Midnight at the Movies CD - Bloodshot

Justin Townes Earleís second full-length holds a broader palette of style than last yearís The Good Life. Midnight at the Movies is an altogether poppier and more focused affair, although it never strays far from a solid grounding in the kind of roots music you might expect from a son of Steve Earle, whose middle name is a tip of the hat to Townes Van Zandt. Those names could well prove to be an albatross for even talented progeny, and itís pretty clear that father Steveís shadow continues to be a concern for Earle fils, even though his recordings thus far have worked on establishing distance and separation. The man names Patty Smith, NRBQ and Billie Holiday among his influences, although itís safe to say that he does not wear these on his sleeves. And little on Midnight at the Movies recalls the muscular roots rock and angry protest which comes to mind anytime Steve Earle is mentioned, either. Still, "Mamaís Eyes" is a song of intimate observation fraught with great psychological moment, as Earle narrates the tale of a son struggling with identity and the need for differentiation from Dad, recognizing even while doing so that certain commonalities are inescapable. It could be Earleís story, or any young manís. "Someday Iíll be Forgiven for This" is a heartbreaker of a piano and string ballad, a tale of the conflicted ending to a relationship. In "They Killed John Henry" Earle plays with two legends of American folksong, the hard-working title character, and the early 20th Century union organizer Joe Hill. This track, which is at heart a vow to escape the all too common fate of working men, is one of Midnight at the MovieĎs high points. And a down-home take on The Replacementís "Canít Hardly Wait" shows that Earle is a sensitive interpreter. Iíd say his career is dead on track at this point.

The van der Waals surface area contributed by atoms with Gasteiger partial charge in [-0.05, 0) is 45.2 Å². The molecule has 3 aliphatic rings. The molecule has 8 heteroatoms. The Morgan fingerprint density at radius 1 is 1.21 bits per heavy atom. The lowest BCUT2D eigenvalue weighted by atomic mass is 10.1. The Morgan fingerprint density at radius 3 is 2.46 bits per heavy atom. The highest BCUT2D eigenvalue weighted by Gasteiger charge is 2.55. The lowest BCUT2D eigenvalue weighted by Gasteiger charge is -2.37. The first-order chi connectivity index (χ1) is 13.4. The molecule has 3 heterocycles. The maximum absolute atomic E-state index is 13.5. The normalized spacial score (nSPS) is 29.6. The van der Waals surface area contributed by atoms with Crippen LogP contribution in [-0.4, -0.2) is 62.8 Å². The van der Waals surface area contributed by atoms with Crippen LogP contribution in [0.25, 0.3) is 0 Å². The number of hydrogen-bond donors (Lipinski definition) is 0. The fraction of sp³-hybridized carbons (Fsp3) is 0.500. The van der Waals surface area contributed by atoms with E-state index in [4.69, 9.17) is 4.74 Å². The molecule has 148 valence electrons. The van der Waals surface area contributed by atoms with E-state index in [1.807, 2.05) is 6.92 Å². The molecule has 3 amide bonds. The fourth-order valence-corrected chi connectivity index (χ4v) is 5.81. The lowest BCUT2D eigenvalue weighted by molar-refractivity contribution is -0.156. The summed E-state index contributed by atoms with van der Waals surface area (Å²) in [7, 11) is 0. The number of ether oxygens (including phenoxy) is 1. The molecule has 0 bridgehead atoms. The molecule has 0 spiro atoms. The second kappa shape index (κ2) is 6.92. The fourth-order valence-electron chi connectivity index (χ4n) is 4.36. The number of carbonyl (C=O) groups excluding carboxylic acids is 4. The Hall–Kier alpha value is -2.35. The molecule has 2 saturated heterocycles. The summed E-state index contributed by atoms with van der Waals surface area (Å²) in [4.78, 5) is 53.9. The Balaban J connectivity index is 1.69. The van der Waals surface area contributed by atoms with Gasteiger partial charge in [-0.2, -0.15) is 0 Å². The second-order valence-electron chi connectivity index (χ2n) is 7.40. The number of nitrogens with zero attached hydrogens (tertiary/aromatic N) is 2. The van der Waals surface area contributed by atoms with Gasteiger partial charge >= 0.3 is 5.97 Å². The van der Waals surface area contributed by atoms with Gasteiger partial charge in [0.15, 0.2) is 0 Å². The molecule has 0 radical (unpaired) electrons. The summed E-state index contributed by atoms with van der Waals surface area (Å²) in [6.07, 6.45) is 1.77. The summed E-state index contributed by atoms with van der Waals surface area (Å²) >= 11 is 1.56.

By Michael Meade




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